However, Australia has made reservations to this Convention which effectively removes the right to compensation for wrongly conviction people. Rather, those who are wrongly convicted must true to take civil proceedings (ie sue) for the wrong they have suffered; for example through the tort of “false imprisonment”.
But suing the government is immensely time-consuming and expensive – and is often out-of-the question for those whose finances have been drained through paying criminal defence lawyers and trying to keep their family supported. This means that, in practical terms, those who are wrongly convicted in Australia often have little recourse, despite the immense suffering that they have undergone.
Pursuing Compensation in Australia
While there is no federal right to compensation, governments may choose to make a compensation payment of their own accord, or at the request of a wrongly convicted person. However, there are no publically available guidelines about how a compensation payout is determined, or what needs to be proved in order to obtain compensation. And importantly, if a decision is made not to award compensation, that decision cannot be appealed.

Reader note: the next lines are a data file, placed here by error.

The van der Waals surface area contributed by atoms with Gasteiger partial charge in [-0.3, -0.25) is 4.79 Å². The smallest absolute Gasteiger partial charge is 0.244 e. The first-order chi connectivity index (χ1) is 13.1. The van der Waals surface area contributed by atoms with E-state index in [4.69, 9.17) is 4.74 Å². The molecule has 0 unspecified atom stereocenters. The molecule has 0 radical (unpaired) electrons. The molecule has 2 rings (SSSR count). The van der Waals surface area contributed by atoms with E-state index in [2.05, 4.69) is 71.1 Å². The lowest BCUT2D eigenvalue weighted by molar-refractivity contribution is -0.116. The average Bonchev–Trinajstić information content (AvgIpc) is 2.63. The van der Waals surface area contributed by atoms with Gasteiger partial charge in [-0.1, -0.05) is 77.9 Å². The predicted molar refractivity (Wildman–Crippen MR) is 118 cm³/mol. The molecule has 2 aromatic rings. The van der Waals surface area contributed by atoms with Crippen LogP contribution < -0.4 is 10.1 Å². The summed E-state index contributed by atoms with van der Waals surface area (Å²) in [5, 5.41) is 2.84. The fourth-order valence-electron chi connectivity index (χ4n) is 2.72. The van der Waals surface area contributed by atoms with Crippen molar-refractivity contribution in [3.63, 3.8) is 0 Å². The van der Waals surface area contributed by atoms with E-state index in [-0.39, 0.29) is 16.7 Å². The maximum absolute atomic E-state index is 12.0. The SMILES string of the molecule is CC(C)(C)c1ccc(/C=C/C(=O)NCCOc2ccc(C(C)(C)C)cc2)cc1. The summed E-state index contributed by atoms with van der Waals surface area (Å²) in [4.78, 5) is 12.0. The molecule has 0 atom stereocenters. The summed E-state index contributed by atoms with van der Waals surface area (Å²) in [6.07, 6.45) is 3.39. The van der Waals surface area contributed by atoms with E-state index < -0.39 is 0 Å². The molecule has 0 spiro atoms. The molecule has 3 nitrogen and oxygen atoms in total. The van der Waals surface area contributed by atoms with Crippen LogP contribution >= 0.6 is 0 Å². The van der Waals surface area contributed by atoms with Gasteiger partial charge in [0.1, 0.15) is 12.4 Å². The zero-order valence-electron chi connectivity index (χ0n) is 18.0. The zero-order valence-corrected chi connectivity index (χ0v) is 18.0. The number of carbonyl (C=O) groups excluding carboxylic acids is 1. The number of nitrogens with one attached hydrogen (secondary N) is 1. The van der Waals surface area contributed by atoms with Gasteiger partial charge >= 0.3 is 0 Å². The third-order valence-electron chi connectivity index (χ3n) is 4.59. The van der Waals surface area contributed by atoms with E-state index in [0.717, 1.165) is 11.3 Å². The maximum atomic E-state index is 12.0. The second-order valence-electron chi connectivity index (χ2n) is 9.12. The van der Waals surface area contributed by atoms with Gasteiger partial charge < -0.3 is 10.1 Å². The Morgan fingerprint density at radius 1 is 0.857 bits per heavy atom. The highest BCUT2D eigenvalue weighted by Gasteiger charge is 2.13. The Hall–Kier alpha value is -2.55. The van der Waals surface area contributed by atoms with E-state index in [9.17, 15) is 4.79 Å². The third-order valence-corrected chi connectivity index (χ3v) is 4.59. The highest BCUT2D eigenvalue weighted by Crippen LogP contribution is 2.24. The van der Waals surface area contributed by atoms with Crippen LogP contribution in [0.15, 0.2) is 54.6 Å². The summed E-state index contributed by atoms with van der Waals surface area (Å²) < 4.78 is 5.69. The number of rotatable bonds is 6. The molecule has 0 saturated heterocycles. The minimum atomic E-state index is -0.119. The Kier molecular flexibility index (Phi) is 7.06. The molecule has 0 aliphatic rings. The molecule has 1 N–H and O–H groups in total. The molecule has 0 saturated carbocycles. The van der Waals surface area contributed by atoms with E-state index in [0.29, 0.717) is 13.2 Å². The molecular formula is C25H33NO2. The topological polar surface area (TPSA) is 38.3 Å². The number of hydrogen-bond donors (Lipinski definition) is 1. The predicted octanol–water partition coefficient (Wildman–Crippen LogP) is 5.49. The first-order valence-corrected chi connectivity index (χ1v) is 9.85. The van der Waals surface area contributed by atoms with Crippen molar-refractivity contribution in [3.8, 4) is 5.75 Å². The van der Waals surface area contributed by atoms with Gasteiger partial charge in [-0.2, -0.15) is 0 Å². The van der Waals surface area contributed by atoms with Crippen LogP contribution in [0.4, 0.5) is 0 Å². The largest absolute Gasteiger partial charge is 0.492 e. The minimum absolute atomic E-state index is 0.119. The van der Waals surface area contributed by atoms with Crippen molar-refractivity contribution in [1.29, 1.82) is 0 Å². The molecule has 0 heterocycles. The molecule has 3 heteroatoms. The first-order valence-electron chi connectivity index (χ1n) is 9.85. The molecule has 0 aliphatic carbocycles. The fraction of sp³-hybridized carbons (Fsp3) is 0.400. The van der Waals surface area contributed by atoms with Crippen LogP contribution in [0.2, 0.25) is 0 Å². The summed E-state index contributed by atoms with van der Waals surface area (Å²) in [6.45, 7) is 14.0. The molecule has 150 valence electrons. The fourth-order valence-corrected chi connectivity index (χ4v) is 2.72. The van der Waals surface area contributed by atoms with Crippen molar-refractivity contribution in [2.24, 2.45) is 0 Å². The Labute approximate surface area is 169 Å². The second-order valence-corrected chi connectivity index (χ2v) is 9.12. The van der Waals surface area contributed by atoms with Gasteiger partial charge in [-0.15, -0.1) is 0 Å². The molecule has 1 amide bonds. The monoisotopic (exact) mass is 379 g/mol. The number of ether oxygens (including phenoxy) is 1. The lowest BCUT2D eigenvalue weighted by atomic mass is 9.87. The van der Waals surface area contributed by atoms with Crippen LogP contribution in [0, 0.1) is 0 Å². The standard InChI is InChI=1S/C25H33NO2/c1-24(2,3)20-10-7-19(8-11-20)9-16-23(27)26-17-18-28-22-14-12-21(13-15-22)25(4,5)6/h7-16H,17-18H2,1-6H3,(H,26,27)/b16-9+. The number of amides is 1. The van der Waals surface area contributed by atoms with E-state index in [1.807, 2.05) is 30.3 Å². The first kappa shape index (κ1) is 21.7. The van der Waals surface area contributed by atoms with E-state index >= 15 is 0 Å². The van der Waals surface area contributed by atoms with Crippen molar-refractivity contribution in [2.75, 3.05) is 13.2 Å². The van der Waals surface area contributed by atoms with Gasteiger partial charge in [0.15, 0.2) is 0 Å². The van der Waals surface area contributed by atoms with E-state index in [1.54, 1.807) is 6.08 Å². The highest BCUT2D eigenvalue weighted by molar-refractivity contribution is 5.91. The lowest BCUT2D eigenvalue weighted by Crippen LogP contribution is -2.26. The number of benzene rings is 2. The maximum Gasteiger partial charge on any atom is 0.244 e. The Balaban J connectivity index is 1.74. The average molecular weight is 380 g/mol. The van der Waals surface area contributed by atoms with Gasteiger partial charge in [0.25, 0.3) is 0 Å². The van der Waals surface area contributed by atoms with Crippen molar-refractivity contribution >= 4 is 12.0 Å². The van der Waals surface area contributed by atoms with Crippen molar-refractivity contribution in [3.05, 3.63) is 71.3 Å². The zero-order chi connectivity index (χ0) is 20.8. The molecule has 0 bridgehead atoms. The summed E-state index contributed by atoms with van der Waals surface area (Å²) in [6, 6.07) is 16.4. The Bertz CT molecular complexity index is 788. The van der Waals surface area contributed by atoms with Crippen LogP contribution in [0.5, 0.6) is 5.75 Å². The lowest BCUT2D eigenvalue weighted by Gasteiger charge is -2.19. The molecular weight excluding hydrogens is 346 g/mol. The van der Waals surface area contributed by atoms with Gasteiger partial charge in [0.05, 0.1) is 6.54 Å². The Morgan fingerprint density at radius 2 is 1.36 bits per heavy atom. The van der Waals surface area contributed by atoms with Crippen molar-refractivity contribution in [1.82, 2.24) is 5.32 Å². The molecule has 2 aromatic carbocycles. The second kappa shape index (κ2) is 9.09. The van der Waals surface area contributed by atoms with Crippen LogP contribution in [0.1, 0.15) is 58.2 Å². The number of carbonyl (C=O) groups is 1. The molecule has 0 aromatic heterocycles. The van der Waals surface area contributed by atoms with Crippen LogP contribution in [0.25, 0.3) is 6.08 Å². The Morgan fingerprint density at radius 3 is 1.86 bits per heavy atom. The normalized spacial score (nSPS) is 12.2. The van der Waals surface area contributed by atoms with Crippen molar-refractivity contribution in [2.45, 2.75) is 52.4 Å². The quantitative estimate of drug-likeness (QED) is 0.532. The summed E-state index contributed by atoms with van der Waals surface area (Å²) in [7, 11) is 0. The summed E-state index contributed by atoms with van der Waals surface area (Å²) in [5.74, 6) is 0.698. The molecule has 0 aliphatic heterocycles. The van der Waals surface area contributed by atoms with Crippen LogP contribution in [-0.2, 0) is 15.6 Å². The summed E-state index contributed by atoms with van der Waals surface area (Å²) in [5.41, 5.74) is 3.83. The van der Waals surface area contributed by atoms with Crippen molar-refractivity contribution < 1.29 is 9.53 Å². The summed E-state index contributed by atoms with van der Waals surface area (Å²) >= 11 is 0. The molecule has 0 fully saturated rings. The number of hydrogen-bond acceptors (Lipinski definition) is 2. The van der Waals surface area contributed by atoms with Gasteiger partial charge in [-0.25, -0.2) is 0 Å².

As stated, a wrongfully convicted person might consider pursuing a civil claim for false imprisonment, or even assault if they have been subjected to attacks within prison. False imprisonment refers to situations where a person is unlawfully deprived of their physical liberty. However, a 2008 paper published by the Australian Institute of Criminology found that these types of cases can be “very difficult to prove”, and that even “compelling cases of wrongful conviction” may not result in civil damages being paid to a person.